ShareFacebookTwitterPinterestWhatsappMailOrhttps://www.archdaily.com/196398/renoa-motosumiyoshi-key-operation-inc Clipboard Save this picture!© KEY OPERATION INC. / ARCHITECTS + ReBITA Inc.+ 50 Share Housing ArchDaily ReNOA Motosumiyoshi / KEY OPERATION INC.Save this projectSaveReNOA Motosumiyoshi / KEY OPERATION INC. Projects CopyHousing• 2011 Architects: KEY OPERATION INC. Year Completion year of this architecture project Photographs: KEY OPERATION INC. / ARCHITECTS + ReBITA Inc.Text description provided by the architects. In Japan, the lifetime of buildings is very short; they often get scrapped and rebuilt after 30 to 40 years. Recently, however, there are movements to enlarge the market for not only newly built, but also quality pre-owned condominiums, and to extend the lifetime of such residential buildings. Previously owned condominium residences have the following advantages: 1) Prices are less expensive, 2) Prices depreciate less than new construction, and 3) Conditions of the management, maintenance and residents are already known. As for asset value, prices tend not to drop for properties located in proximity to a city center with conveniences and in a good neighborhood environment. In addition, unlike units ready for sale, renovation allows a layout and interior finish to match personal tastes. Save this picture!© KEY OPERATION INC. / ARCHITECTS + ReBITA Inc.However, renovation for a pre-owned condominium unit purchased privately extends only to the proprietary space. It is impossible for a single owner to order work like seismic reinforcements personally for an entire building, even if so desired for a nearly 30-year old property. Such renovation work must be handled by a committee representing all of the residents. Save this picture!© KEY OPERATION INC. / ARCHITECTS + ReBITA Inc.The comprehensive building renovation by ReBITA takes a unique approach by purchasing an entire building of multiple dwelling units previously occupied as corporate housing or rental apartments, then refurbishing, updating the facilities, completing reconstruction like seismic reinforcements within the proprietary space, which individual owners and even the condominium committee find hard to implement, and then selling the individual condominium units. With this system, all proprietary space can be stripped down to structural concrete. It is therefore possible to implement seismic reinforcement work to all proprietary space, which would be quite difficult for a property with occupancy. Save this picture!© KEY OPERATION INC. / ARCHITECTS + ReBITA Inc.Renovation that Takes Advantage of Age ReBITA has sold comprehensive building renovations under the ReNOA series name previously. Compared to those, the aim for ReNOA Motosumiyoshi this time was different to a large degree. In the previous ReNOA series, old-style condominium buildings were revamped to look close to new construction, but this ReNOA received a design that valued the existing conditions positively and took aging in stride to offer quality. Save this picture!© KEY OPERATION INC. / ARCHITECTS + ReBITA Inc.For instance, colored sheet steel was used as part of the facade, not only to improve durability, but also to allow graceful aging with the selected color and texture. In this context, material for the facade was studied carefully. The first proposal was an image like Taisho-era copper-paneled kanban kenchiku that used green sheet copper for diamond-shaped cladding. Subsequently, a softer design with minimal adverse impression was created, and standing seam cladding was adopted. The color was studied by looking at samples and by rendering not only green, but burgundy, black and other colors. Burgundy-colored sheet steel was ultimately selected and paneled on the entrance hall, the main stairwell, and the street-side facade to create an appearance that embodied an aged ambience. Save this picture!© KEY OPERATION INC. / ARCHITECTS + ReBITA Inc.Entrance and Garden along Sloped Ramp Form a Community This building previously provided corporate housing and was designed with direct access to the elevator adjacent to the emergency staircase, and there was no entrance hall to the building. As a condominium building, however, an entrance hall was considered necessary, and thus added with proper security features. A community room was also created, since the entrance took on an important role of community focus to the whole condominium building. Bookshelves were installed here, so that residents could donate unused books and share them as a means to encourage communication. This common room has a large window facing the outside of the entrance. Thus, although the entrance has a security lock, the layout considered the building open in a way to people other than the residents and blending in with the neighborhood. Save this picture!© KEY OPERATION INC. / ARCHITECTS + ReBITA Inc.Since there was a rise of about one meter between the entrance ground level and the landing level of the elevator, it was necessary to create a sloped ramp for baby buggies and wheelchairs to access to the elevator. Because the ramp required a relatively large footprint, a garden was created alongside to grow plants like herbs. The entrance also gained openness with a path going up the ramp, past the elevator, and back down the stairs to the entrance hall. Finally, a roof garden was built as common space on the roof of the entrance structure, and permits residents to grow vegetables and plants. Save this picture!covers planNew Approaches and Future Challenges This renovation also addresses energy conservation. Solar cells were installed on the entire roof of the condominium building for the first time for a renovated condominium building in Japan to supply electricity to common areas and the four condominium units on the top floor. The community room provides a monitor displaying the status of power generation and sale of power back to the grid. A system called “me-eco,” which allows individual condominium units to track energy consumption, was also installed as a visual guide to promote electrical power conservation. Savings achieved with this system can be traded for CO2 credit and returned to the condominium committee. Save this picture!first floor planFull-building renovations can be promoted for former rental buildings and corporate housing, but there is a forthcoming challenge of rejuvenating older condominium buildings where ownership rights are in complex relationships. Although there are examples of rebuilding led by condominium committees using the “smooth condominium full-rebuild law,” it is actually difficult to obtain the consent of the owners and to convert the ownership titles. In addition, full reconstruction costs an enormous amount of money, and burdens the environment. Thus, it will be necessary to rejuvenate 1960’s and 70’s condominium buildings by establishing legal systems that allow comprehensive condominium renovations in a less costly way than fully rebuilding, such as allowing real estate businesses to purchase part of the ownership rights.Save this picture!© KEY OPERATION INC. / ARCHITECTS + ReBITA Inc.Project gallerySee allShow lessOpen Call for Ideas: ‘How Much Does Your Building Weigh?’ArticlesAugmented Structures v1.1: Acoustic Formations / Salon2ArticlesProject locationAddress:Kawasaki, Kanagawa Prefecture, JapanLocation to be used only as a reference. It could indicate city/country but not exact address. Share CopyAbout this officeKEY OPERATION INC.OfficeFollow#TagsProjectsBuilt ProjectsSelected ProjectsResidential ArchitectureHousingResidentialHousingPublished on January 02, 2012Cite: “ReNOA Motosumiyoshi / KEY OPERATION INC.” 02 Jan 2012. ArchDaily. Accessed 11 Jun 2021.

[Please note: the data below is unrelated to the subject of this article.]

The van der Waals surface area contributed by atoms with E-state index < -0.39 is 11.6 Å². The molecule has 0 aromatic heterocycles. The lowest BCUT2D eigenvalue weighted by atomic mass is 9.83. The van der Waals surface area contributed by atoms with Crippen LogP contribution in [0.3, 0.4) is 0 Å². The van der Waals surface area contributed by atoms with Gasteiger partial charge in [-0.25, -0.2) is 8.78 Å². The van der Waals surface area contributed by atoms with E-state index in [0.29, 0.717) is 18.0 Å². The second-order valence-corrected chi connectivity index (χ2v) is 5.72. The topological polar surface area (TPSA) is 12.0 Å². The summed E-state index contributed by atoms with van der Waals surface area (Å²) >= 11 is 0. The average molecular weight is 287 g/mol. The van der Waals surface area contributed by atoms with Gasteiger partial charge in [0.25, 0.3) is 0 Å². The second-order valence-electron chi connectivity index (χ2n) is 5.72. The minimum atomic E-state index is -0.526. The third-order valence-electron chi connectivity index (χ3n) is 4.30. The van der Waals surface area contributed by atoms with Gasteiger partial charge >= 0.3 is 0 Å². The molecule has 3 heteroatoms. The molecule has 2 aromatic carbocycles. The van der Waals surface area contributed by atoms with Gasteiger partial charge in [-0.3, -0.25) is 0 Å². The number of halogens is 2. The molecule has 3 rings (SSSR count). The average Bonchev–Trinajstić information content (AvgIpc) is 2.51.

CopyThe 2013 RIBA Manser Medal has been awarded to Carl Turner Architects for Slip House in Brixton, London. The Manser Medal is awarded for the best newly designed private house, and this year was announced in a ceremony at Central Saint Martins in London, along with the winners of the 2013 RIBA Stirling Prize. The jury’s citation for Slip House noted that “inside and out this house is immaculate in its detail, coordination and execution.”+ 12Save this picture!© Tim CrockerSlip House was selected for the Manser Medal above four other shortlisted designs, including Astley Castle – which won the Stirling Prize for the “building that has made the greatest contribution to the evolution of architecture in the past year”.Save this picture!© Tim CrockerThe design for Slip House was commended for its energy efficiency, conforming to Code for Sustainable Homes Level 5 and Passiv Haus standards, but it was also complimented by the jury for the fact that “at no point do the sustainable ambitions of the project crowd out or dominate the refined quality of the spaces that are created.” Save this picture!© Tim CrockerCarl Turner Architects are already expanding on the success of Slip House, constructing a “very unidentical twin” which still conforms to the ideas used in the original on the plot next door, and they are in discussions with house-builders over plans to build a terrace of houses based on the Slip House as a prototype. Save this picture!© Tim CrockerThe Jury for the 2013 Manser Medal consisted of Michael Manser CBE (Founder of The Manser Practice and for whom the medal is named), Hugh Broughton (Hugh Broughton Architects), Joe Morris (Duggan Morris Architects), Caroline Cole (Colander) and Tony Chapman, RIBA Head of Awards.Save this picture!© Tim CrockerPrevious winners of the RIBA Manser Medal include architecturepossibles for Maison L, France (2012); Duggan Morris Architects for a modern conversion of a brutalist house in Hampstead (2011), Acme for Hunsett Mill (2010), Pitman Tozer Architects for The Gap House (2009), Rogers Stirk Harbour + Partners for Oxley Woods (2008) and Alison Brooks Architects for the Salt House (2007).Ateneu Popular de Nou Barris / Fornari + Rojas ArquitectosSelected ProjectsTwelve Architects to Design Airport in Russia for 2018 World CupArchitecture News Share Architecture News Slip House Wins the 2013 RIBA Manser MedalSave this articleSaveSlip House Wins the 2013 RIBA Manser Medal Slip House Wins the 2013 RIBA Manser Medal Save this picture!© Tim CrockerWritten by Rory StottOctober 01, 2013 Share ShareFacebookTwitterPinterestWhatsappMailOrhttps://www.archdaily.com/433762/slip-house-wins-the-2013-riba-manser-medal Clipboard CopyAbout this authorRory StottAuthorFollow#TagsNewsArchitecture NewsResidential ArchitectureHousesRIBARIBA Manser MedalCarl Turner ArchitectsCite: Rory Stott. “Slip House Wins the 2013 RIBA Manser Medal” 01 Oct 2013. ArchDaily. Accessed 11 Jun 2021.